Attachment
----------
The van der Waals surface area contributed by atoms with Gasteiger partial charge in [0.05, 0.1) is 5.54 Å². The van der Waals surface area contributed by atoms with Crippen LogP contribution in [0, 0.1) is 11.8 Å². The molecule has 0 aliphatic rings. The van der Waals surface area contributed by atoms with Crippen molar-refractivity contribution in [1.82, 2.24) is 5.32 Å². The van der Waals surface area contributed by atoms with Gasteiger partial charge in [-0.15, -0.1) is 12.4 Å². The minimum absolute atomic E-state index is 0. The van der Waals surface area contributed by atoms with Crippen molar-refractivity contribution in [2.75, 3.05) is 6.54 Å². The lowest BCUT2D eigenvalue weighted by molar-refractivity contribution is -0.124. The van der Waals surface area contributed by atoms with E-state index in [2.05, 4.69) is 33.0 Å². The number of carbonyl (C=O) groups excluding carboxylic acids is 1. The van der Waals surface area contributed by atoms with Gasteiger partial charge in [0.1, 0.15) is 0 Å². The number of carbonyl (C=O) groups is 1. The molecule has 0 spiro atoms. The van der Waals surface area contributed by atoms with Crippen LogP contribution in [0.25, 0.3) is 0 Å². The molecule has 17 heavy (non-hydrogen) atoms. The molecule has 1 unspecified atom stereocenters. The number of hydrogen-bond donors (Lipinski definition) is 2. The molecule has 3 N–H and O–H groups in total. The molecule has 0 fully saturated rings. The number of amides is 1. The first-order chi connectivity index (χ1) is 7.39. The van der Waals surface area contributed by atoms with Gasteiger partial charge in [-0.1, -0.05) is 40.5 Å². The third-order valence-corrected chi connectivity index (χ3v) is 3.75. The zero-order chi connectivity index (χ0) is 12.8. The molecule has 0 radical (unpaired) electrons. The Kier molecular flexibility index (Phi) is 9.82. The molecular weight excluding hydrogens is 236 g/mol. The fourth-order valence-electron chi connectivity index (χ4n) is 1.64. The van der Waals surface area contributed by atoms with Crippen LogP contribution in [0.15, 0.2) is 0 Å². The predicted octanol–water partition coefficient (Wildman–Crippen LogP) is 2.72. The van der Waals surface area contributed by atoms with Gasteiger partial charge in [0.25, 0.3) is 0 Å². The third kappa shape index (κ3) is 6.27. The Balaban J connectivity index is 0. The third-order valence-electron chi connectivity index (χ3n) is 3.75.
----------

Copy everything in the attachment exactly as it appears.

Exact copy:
The van der Waals surface area contributed by atoms with Gasteiger partial charge in [0.05, 0.1) is 5.54 Å². The van der Waals surface area contributed by atoms with Crippen LogP contribution in [0, 0.1) is 11.8 Å². The molecule has 0 aliphatic rings. The van der Waals surface area contributed by atoms with Crippen molar-refractivity contribution in [1.82, 2.24) is 5.32 Å². The van der Waals surface area contributed by atoms with Gasteiger partial charge in [-0.15, -0.1) is 12.4 Å². The minimum absolute atomic E-state index is 0. The van der Waals surface area contributed by atoms with Crippen molar-refractivity contribution in [2.75, 3.05) is 6.54 Å². The lowest BCUT2D eigenvalue weighted by molar-refractivity contribution is -0.124. The van der Waals surface area contributed by atoms with E-state index in [2.05, 4.69) is 33.0 Å². The number of carbonyl (C=O) groups excluding carboxylic acids is 1. The van der Waals surface area contributed by atoms with Gasteiger partial charge in [0.1, 0.15) is 0 Å². The number of carbonyl (C=O) groups is 1. The molecule has 0 spiro atoms. The van der Waals surface area contributed by atoms with Crippen LogP contribution in [0.25, 0.3) is 0 Å². The molecule has 17 heavy (non-hydrogen) atoms. The molecule has 1 unspecified atom stereocenters. The number of hydrogen-bond donors (Lipinski definition) is 2. The molecule has 3 N–H and O–H groups in total. The molecule has 0 fully saturated rings. The number of amides is 1. The first-order chi connectivity index (χ1) is 7.39. The van der Waals surface area contributed by atoms with Gasteiger partial charge in [-0.1, -0.05) is 40.5 Å². The third-order valence-corrected chi connectivity index (χ3v) is 3.75. The zero-order chi connectivity index (χ0) is 12.8. The molecule has 0 radical (unpaired) electrons. The Kier molecular flexibility index (Phi) is 9.82. The molecular weight excluding hydrogens is 236 g/mol. The fourth-order valence-electron chi connectivity index (χ4n) is 1.64. The van der Waals surface area contributed by atoms with Crippen LogP contribution in [0.15, 0.2) is 0 Å². The predicted octanol–water partition coefficient (Wildman–Crippen LogP) is 2.72. The van der Waals surface area contributed by atoms with Gasteiger partial charge in [0.25, 0.3) is 0 Å². The third kappa shape index (κ3) is 6.27. The Balaban J connectivity index is 0. The third-order valence-electron chi connectivity index (χ3n) is 3.75.